enigma

[ uh-nig-muh ]
/ əˈnɪg mə /

noun, plural e·nig·mas; Chiefly Archaic e·nig·ma·ta [uh-nig-muh-tuh] /əˈnɪg mə tə/.

a puzzling or inexplicable occurrence or situation: His disappearance is an enigma that has given rise to much speculation.
a person of puzzling or contradictory character: To me he has always been an enigma, one minute completely insensitive, the next moved to tears.
a saying, question, picture, etc., containing a hidden meaning; riddle.
(initial capital letter) a German-built enciphering machine developed for commercial use in the early 1920s and later adapted and appropriated by German and other Axis powers for military use through World War II.

Nearby words

  1. enharmonic,
  2. enharmonic modulation,
  3. enhearten,
  4. eniac,
  5. enid,
  6. enigmatic,
  7. enigmatize,
  8. enisle,
  9. eniwetok,
  10. enjambment

Origin of enigma

1530–40; < Latin aenigma < Greek aínigma, equivalent to ainik- (stem of ainíssesthai to speak in riddles, derivative of aînos fable) + -ma noun suffix of result

Dictionary.com Unabridged Based on the Random House Unabridged Dictionary, © Random House, Inc. 2019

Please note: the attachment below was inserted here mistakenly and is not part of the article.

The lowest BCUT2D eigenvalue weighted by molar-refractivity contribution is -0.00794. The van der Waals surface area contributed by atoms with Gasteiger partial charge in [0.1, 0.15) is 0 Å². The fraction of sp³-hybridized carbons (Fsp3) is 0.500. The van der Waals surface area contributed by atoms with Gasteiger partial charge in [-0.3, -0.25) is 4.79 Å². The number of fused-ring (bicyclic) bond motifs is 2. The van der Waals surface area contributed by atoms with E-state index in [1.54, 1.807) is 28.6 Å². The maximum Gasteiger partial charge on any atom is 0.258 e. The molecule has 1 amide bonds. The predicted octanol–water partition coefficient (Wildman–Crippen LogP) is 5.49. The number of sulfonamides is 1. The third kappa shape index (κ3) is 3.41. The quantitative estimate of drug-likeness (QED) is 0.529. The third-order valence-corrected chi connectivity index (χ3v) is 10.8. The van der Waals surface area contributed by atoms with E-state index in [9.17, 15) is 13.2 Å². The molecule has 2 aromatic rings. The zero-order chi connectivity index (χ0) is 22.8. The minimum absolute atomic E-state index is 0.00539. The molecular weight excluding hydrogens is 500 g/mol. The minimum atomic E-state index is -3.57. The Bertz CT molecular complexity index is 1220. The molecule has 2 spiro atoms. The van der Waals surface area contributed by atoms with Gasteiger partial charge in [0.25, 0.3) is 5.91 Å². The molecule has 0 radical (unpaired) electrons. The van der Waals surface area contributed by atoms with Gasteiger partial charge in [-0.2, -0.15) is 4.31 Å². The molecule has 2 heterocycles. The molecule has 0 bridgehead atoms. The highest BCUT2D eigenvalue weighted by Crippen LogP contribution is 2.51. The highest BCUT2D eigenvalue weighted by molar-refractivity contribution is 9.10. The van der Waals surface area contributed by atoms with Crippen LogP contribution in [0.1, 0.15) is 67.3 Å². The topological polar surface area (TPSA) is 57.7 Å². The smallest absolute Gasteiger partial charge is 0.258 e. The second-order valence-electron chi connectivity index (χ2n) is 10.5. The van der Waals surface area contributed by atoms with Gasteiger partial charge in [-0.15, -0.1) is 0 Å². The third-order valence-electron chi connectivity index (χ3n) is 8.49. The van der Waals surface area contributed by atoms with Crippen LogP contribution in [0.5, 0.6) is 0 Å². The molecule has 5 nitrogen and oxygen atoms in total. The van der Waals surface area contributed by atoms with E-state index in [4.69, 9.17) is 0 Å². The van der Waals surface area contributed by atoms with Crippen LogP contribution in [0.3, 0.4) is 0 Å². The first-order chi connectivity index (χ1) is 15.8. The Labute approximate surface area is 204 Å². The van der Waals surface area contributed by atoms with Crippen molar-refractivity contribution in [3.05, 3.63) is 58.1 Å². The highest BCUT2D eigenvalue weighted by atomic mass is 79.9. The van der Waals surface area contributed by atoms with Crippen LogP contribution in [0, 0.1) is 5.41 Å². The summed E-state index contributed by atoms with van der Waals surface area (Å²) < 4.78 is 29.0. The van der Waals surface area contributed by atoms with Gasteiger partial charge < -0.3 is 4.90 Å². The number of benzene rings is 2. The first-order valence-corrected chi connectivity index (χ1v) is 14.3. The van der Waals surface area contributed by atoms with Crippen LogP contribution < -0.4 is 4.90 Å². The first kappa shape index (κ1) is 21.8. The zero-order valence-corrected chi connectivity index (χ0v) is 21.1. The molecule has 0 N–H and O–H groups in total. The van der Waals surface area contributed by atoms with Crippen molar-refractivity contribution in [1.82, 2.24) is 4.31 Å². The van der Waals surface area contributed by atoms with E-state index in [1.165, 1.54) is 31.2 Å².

Examples from the Web for enigma


British Dictionary definitions for enigma

enigma

/ (ɪˈnɪɡmə) /

noun

a person, thing, or situation that is mysterious, puzzling, or ambiguous
Derived Formsenigmatic (ˌɛnɪɡˈmætɪk) or enigmatical, adjectiveenigmatically, adverb

Word Origin for enigma

C16: from Latin aenigma, from Greek ainigma, from ainissesthai to speak in riddles, from ainos fable, story

Collins English Dictionary - Complete & Unabridged 2012 Digital Edition © William Collins Sons & Co. Ltd. 1979, 1986 © HarperCollins Publishers 1998, 2000, 2003, 2005, 2006, 2007, 2009, 2012

Word Origin and History for enigma

enigma

n.

1580s, earlier enigmate (mid-15c.), from Latin aenigma "riddle," from Greek ainigma (plural ainigmata), from ainissesthai "speak obscurely, speak in riddles," from ainos "fable, riddle," of unknown origin.

Online Etymology Dictionary, © 2010 Douglas Harper